In church, when a volunteer underperforms, we often write it off saying something like, “Well, it’s not like they are paid staff…they are just volunteers.”
But, before we take the easy way out, let’s think about what is really being said here. You could easily replace the phrase ‘they are just volunteers’ with ‘they are just serving God’…
Brings a new perspective, doesn’t it?
The main problem with this type of thinking is that when you expect less, you get less.
You are effectively inspiring volunteers to be lazy when serving God. In other words, you are teaching that you should only give your best effort when a paycheck is to follow.
So, how do we inspire and attract the best volunteers?
Nothing is more demotivating than leadership being unprepared. As leaders, it is our responsibility to make sure team members have the tools and resources they need to complete the task at hand. As a worship leader, this means providing sheet music, MP3s and other resources to help your musicians learn the set list.
A worship team that gets their materials at least a week ahead of time and shows up to rehearsal with all the sound equipment working is able to focus on their real job: leading worship. On the flip side, if the worship leader did not take time to prepare these things, the worship team is distracted, frustrated and ends up just going through the motions.
If you are an unorganized leader, don’t be discouraged. God has equipped you with the ability to do what you need to do. So, lean on Him as you put in the effort to become organized.
Fire volunteers who don’t care.
I have gotten a lot of flack for using the phrase ‘fire volunteers’. The push back usually sounds like this, “We are not talking about employees here…they are just volunteers.” I really don’t see the difference. Whether volunteering or paid staff at a church, we should put forth the same effort.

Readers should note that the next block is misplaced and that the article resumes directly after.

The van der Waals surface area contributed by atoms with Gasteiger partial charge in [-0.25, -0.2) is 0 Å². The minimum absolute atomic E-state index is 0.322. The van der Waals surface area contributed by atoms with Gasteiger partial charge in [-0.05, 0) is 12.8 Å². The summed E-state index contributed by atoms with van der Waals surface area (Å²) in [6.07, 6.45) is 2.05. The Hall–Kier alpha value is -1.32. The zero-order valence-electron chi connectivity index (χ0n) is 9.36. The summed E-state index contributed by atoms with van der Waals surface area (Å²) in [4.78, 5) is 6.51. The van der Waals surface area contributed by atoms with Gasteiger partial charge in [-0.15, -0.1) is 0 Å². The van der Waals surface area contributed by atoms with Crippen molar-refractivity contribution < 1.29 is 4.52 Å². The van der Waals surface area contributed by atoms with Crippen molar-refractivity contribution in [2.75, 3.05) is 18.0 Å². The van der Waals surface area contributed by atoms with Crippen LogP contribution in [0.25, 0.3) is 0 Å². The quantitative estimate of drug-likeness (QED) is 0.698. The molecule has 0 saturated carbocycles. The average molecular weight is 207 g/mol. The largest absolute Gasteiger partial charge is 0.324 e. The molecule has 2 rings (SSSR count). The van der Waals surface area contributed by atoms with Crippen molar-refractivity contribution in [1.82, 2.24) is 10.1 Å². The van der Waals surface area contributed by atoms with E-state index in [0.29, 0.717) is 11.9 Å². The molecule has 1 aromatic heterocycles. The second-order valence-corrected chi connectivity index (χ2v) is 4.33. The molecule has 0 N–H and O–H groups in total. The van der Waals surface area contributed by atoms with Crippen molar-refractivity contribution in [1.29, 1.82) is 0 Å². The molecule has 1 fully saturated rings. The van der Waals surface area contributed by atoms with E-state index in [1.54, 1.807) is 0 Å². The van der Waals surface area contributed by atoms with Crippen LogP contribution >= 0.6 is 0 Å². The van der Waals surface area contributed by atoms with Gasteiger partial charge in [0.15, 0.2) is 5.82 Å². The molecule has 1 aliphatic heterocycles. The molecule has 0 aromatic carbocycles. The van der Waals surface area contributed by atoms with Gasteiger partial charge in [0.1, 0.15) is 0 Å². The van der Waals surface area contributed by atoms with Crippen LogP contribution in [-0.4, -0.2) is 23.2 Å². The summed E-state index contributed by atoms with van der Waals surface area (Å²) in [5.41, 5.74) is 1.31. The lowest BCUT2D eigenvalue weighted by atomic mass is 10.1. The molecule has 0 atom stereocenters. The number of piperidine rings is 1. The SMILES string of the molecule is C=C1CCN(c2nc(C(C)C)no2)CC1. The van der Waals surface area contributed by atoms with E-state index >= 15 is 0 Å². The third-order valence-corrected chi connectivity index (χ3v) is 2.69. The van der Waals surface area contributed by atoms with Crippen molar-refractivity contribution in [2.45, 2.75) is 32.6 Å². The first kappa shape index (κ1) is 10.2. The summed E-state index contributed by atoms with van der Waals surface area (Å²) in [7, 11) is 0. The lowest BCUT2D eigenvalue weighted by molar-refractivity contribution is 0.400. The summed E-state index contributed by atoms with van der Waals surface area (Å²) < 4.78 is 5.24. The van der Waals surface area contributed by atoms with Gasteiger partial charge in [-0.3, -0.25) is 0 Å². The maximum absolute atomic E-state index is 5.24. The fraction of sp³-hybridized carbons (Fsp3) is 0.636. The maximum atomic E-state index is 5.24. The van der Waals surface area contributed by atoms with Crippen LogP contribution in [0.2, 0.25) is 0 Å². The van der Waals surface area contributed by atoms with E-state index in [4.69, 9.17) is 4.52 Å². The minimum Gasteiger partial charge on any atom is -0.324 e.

A volunteer who doesn’t care shows up late and unprepared. They always have an excuse for their poor performance. But, since they are just volunteers, we tend to let them continue serving…when they actually show up.
It’s time to cut off the dead weight. Allowing volunteers who don’t care to continue serving will eventually demotivate the entire team…and eventually the entire church. Am I saying you should be rude and brash about this? Of course not. Following is a good plan to use when making the transition.
- Start with open communication. It is simply not fair to fire a volunteer without first taking time to help them fix the problem.
- Give them the opportunity to grow or go. Allow them some time (90 days is a good rule of thumb) to fix the problem. Be sure to meet with them regularly during this time to evaluate their progress. If the problem still persists, you know what’s next (and they should too).
You might also enjoy: How to Handle Difficult Worship Team Members
Spend the majority of your time with high-performing volunteers.
As a leader, the natural and expected thing to do is devote your time to helping low-performers improve and letting the high-performers take care of themselves. But, it is much more effective to spend your time with the high-performers. Why is this?
First of all, when high-performers are encouraged and empowered by their leader, their performance increases even more. Plus, they do not require babysitting, which frees up your time to become a better leader.
Low-performers are generally not looking to get better, they just want someone else to do the job for them. So, you schedule meetings and interventions only to end up wasting your time – time that could be spent encouraging and further equipping your high-performers.
Pay your volunteers well.
There are other ways to ‘pay’ people other than money. As a matter of fact, studies have shown that non-financial currency can be more impactful than money. Following are a few ways to pay your volunteers.
- Pay with gratitude. Don’t ever miss an opportunity to point out the things that are good. Also, make it a point to focus more on the good things than the things that need to be fixed.
- Be organized. The best way leaders can show that they care is by running an organized team. It is fun to be a part of something that is well thought out.
- Respect time. When the meeting is scheduled from 6-7, start at 6 and end at 7 – no exceptions. Show your volunteers that you value their time as much as your own.
- Listen. Volunteers have good ideas. Don’t be so busy barking orders that you don’t take time to let others input their perspective and ideas.
Your turn: What do you do to encourage volunteers?
Respond in the comments below.